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My system has been fully cycled for six months, but still not getting good growth out of most of my plants. Any suggestions would be welcome.

The system:

50 juvenile largemouth bass in 330 gal tote.

12' x 2' x 12" grow bed with hydroton, cycling every 18 minutes.

System is inside greenhouse with grow lights.

Water tests are pretty consistent with pH at 6.5; ammonia at .25 ppm; 0 nitrites and nitrates at 160 ppm

Temperature stays between 60 and 70. Higher on sunny days.

Humidity is high at 80 to 85%

I add a bit of liquid iron and potassium about every two weeks.

The problem:

30 days ago I planted lettuce seedlings. They grew for a couple of weeks and then very little growth since then. Some leaves died off. Others have brown and black spots (see photo). At the same time, I also planted a few seedlings in dirt. They are now about double the size of the lettuce in the grow bed.

Thinking that the lights might be too harsh on the plants, I moved them up to about 18" above the plants. I'm also thinking that there may be too many solids entering the grow beds (even though I have several hundred red worms), so I began filtering the water.

The fish are doing great, and they've about doubled in size in the last 60 days.

Anyone have any ideas? Thanks.

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Indeed, be careful about using H2O2 or any dissinfectant in AP, of course. But in order to harm your bio filter, it must reach your biofilter as active H2O2. If you dump a whole bottle of hardware store 3% in your grow bed, the H2O2 will kill single celled organisms indiscriminately as it disperses through the system, leaving in it's wake a sterile pathway. Big deal. If it doesn't wipe out the whole system, the system will recover, probably without hiccup. That can't be said of any other disinfectant. The truth is that H2O2 is very short lived in an abundance of bacteria, as the bacteria it kills robs the extra O, and leaves behind H2O. Of course you can do damage, but it is a very mild risk for the benefit it carries. If your media is dry for 2" like it's supposed to be, then you can fog the plants and surface liberally (use your noggin), and the H2O2 won't make it to the fish or the biofilter. I do it all the time.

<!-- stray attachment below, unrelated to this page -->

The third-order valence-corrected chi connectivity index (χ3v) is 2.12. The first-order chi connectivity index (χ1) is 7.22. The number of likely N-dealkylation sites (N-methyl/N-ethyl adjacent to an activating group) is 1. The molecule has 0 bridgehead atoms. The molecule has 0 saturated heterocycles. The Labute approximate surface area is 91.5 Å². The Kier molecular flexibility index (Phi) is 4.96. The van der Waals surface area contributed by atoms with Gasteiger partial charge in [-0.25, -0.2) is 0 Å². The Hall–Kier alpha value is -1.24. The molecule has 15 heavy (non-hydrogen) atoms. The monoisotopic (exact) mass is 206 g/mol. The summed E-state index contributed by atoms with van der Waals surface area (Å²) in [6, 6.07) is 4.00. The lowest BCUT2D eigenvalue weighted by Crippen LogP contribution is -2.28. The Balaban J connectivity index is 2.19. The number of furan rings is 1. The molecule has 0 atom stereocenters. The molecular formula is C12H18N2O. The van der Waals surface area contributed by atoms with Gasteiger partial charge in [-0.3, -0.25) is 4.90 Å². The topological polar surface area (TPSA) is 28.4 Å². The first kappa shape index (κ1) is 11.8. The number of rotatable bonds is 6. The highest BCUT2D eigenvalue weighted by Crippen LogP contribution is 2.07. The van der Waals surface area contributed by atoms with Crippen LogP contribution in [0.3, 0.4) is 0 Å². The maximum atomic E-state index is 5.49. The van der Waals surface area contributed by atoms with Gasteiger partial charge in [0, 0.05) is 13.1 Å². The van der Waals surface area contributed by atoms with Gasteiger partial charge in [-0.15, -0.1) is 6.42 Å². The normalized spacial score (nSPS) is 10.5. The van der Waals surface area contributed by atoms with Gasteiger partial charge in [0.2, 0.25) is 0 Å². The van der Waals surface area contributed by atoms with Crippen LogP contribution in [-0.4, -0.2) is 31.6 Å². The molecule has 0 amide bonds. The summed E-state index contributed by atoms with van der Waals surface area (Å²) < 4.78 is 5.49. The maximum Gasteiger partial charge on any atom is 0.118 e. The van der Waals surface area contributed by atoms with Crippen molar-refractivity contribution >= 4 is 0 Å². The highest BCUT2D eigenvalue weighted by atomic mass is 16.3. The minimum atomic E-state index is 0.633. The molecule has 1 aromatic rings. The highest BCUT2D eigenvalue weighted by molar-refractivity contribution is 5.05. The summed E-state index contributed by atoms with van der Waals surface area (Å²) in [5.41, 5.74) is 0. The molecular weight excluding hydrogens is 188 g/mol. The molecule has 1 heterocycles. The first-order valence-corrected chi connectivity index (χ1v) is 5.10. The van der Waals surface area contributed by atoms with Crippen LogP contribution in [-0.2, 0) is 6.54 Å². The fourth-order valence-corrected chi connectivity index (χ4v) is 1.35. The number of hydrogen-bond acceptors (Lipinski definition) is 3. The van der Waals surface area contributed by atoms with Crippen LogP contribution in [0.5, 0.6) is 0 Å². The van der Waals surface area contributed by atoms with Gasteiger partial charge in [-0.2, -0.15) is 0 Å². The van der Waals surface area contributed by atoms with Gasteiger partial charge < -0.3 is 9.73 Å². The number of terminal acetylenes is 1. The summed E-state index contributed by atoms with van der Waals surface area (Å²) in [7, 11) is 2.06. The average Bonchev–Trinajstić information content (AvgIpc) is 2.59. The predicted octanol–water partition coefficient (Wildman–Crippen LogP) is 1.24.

The fact is that spore carry the problem to other areas, and stick around to cause problems again, and H2O2 kills spore. It doesn't kill the fungus, it doesn't kill the plants, it doesn't kill insects, but it does kill spore and bacteria. If you really want to impress your friends, use a cap-full of H2O2 for the first watering after you plant seeds. It will kill any spore and bacteria immediately surrounding the seed, and rapidly quicken the softening of the hull, cut germination times in half, and increase germination rate. It may even fix your infected seeds, IDK. 

Yes Bob, 1 1/2 to 3% can be put straight in a spray bottle, and is a good disinfectant to use for your garden tools, cleaning pumps and hoses, test equipment, fish nets, etc. 

Don't let any go straight to the fish tank, as there are far fewer bacteria to sacrifice before it hits the fish's gills, which could be lethal.

Roger said:

I'd watch out using H2O2 in your AP system.  It is a disinfectant that will kill that bacteria in your bio filter.  If you do use it try to cover the top of your GB so none of it enters your AP system.

Another great thread. You guys rule. Truth about Forums is that all the info in the world means pretty much nothing until you run into these problems and then the light goes on in your (read mine) head when you need it. I learned more in the few min it took me to read thru this thread than in the past month (at least) regarding GH AP.

I was ready for this thread as now I am running into the dreaded GH scenarios of which there are sooo many. Basically you are saying to treat the GH as a "clean room". I have purchased many seedlings and now I AM SCARED